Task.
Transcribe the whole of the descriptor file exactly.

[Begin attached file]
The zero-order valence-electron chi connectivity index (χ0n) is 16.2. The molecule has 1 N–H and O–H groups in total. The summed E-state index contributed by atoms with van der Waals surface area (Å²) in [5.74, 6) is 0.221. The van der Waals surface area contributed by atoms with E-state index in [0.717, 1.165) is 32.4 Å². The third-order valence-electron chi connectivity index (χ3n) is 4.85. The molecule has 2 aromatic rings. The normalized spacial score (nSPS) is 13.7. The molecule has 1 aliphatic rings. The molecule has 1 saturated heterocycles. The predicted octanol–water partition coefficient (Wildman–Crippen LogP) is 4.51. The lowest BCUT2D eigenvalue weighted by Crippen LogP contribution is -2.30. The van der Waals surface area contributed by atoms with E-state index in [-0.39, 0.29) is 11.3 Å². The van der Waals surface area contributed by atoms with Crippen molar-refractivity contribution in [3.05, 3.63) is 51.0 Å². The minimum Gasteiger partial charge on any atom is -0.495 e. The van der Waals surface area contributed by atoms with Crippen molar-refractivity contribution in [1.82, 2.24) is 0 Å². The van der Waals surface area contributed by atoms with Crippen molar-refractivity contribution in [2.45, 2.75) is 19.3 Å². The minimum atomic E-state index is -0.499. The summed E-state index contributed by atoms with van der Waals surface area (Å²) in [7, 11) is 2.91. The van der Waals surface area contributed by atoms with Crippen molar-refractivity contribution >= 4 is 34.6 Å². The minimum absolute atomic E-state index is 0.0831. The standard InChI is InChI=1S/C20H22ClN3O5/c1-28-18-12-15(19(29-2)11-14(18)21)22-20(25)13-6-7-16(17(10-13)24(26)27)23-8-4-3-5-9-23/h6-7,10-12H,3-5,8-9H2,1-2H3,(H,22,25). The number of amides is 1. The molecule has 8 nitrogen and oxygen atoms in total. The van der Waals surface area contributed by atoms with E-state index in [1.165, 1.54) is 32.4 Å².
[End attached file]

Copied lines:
The zero-order valence-electron chi connectivity index (χ0n) is 16.2. The molecule has 1 N–H and O–H groups in total. The summed E-state index contributed by atoms with van der Waals surface area (Å²) in [5.74, 6) is 0.221. The van der Waals surface area contributed by atoms with E-state index in [0.717, 1.165) is 32.4 Å². The third-order valence-electron chi connectivity index (χ3n) is 4.85. The molecule has 2 aromatic rings. The normalized spacial score (nSPS) is 13.7. The molecule has 1 aliphatic rings. The molecule has 1 saturated heterocycles. The predicted octanol–water partition coefficient (Wildman–Crippen LogP) is 4.51. The lowest BCUT2D eigenvalue weighted by Crippen LogP contribution is -2.30. The van der Waals surface area contributed by atoms with E-state index in [-0.39, 0.29) is 11.3 Å². The van der Waals surface area contributed by atoms with Crippen molar-refractivity contribution in [3.05, 3.63) is 51.0 Å². The minimum Gasteiger partial charge on any atom is -0.495 e. The van der Waals surface area contributed by atoms with Crippen molar-refractivity contribution in [1.82, 2.24) is 0 Å². The van der Waals surface area contributed by atoms with Crippen molar-refractivity contribution in [2.45, 2.75) is 19.3 Å². The minimum atomic E-state index is -0.499. The summed E-state index contributed by atoms with van der Waals surface area (Å²) in [7, 11) is 2.91. The van der Waals surface area contributed by atoms with Crippen molar-refractivity contribution >= 4 is 34.6 Å². The minimum absolute atomic E-state index is 0.0831. The standard InChI is InChI=1S/C20H22ClN3O5/c1-28-18-12-15(19(29-2)11-14(18)21)22-20(25)13-6-7-16(17(10-13)24(26)27)23-8-4-3-5-9-23/h6-7,10-12H,3-5,8-9H2,1-2H3,(H,22,25). The number of amides is 1. The molecule has 8 nitrogen and oxygen atoms in total. The van der Waals surface area contributed by atoms with E-state index in [1.165, 1.54) is 32.4 Å².